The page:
RIO DE JANEIRO – Brazil's state-led oil company Petrobras
The plan will focus on 39 areas that accounted for 43 billion reais of spending in 2011 and seek to reduce these costs by about 8 billion reais a year, the company, known as Petrobras, said in a statement released on Wednesday.
Petrobras is seeking to slash costs and increase revenue after a decline in output, a government fuel-price freeze, soaring prices for offshore oil development and rising debt, all put its $235 billion 2012-2016 investment plan, the world's largest corporate spending program, at risk.
To help finance the plan Petrobras is also selling an estimated $14.8 billion of non-Brazilian assets in the United States, Japan, Argentina and other countries. On December 5 Reuters reported that Petrobras has been having trouble selling some of those assets. The company may also have trouble getting the prices it expects if it does sell the assets.
Moody's Investors Service could lower Petrobras' "A3" ratings within the next 12 months should debt keep increasing considerably.
Reuters has reported that Petrobras debt has exceeded its own ceiling of 2.5 times EBITDA, or earnings before interest, taxes, depreciation and amortization, rising to 2.6 times EBITDA, according to a source with direct knowledge of the company's finances.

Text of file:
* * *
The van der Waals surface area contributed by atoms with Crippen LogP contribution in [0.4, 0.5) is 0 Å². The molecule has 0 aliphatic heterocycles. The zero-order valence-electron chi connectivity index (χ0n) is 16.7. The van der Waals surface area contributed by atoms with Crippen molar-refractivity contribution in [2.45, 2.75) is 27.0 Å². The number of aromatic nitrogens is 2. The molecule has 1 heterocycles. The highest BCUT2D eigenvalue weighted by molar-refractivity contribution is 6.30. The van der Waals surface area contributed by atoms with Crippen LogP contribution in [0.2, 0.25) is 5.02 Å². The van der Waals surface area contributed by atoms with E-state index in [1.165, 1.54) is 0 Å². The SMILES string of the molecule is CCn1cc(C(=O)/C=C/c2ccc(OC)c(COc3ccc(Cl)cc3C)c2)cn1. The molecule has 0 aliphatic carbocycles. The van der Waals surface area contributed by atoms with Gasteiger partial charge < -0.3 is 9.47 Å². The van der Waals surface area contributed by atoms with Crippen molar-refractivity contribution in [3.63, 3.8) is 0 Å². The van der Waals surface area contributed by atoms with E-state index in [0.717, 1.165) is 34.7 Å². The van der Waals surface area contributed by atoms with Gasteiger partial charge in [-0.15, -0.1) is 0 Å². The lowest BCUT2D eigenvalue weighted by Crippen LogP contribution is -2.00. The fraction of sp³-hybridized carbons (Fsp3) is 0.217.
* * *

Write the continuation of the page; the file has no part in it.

By cutting costs, the program, known as PROCOP, seeks to increase cash flow, increase productivity and increase the efficiency of its spending and measure improvements using international benchmarks, the statement said.
Preferred shares of Petrobras, the company's most-widely traded class of stock, jumped 2.9 percent to 20.73 reais in early afternoon trading in S��o Paulo.
NOT TOO COST-EFFICIENT
According to company and industry sources, Rio de Janeiro-based Petrobras often spends far more than rivals to drill wells, build refineries, purchase ships and distribute its product than other major oil companies.
In the exploration and production division, Petrobras hopes to reduce the cost of fuels for offshore operations, reduce spending on on-shore oil and gas well work, increase productive days on drill ships, increase activity at natural gas processing facilities and reduce the number of ships that serve each offshore operation.
Its refining and supply operations seek to cut maintenance costs and reduce the use of chemicals at refineries. It wants to increase the efficiency of its tanker fleet and cut transportation costs.
It also seeks savings in its gas and energy division, Transpetro transport unit and lower information technology, communications and travel costs.
Petrobras also on Wednesday received approval for a 2.2 billion real loan from Brazil's state development bank BNDES to build a nitrogen-based fertilizer plant, BNDES said in a statement.
(This story corrected company name in the first paragraph)
(Reporting by Jeb Blount and Reese Ewing; Editing by Gerald E. McCormick and Nick Zieminski)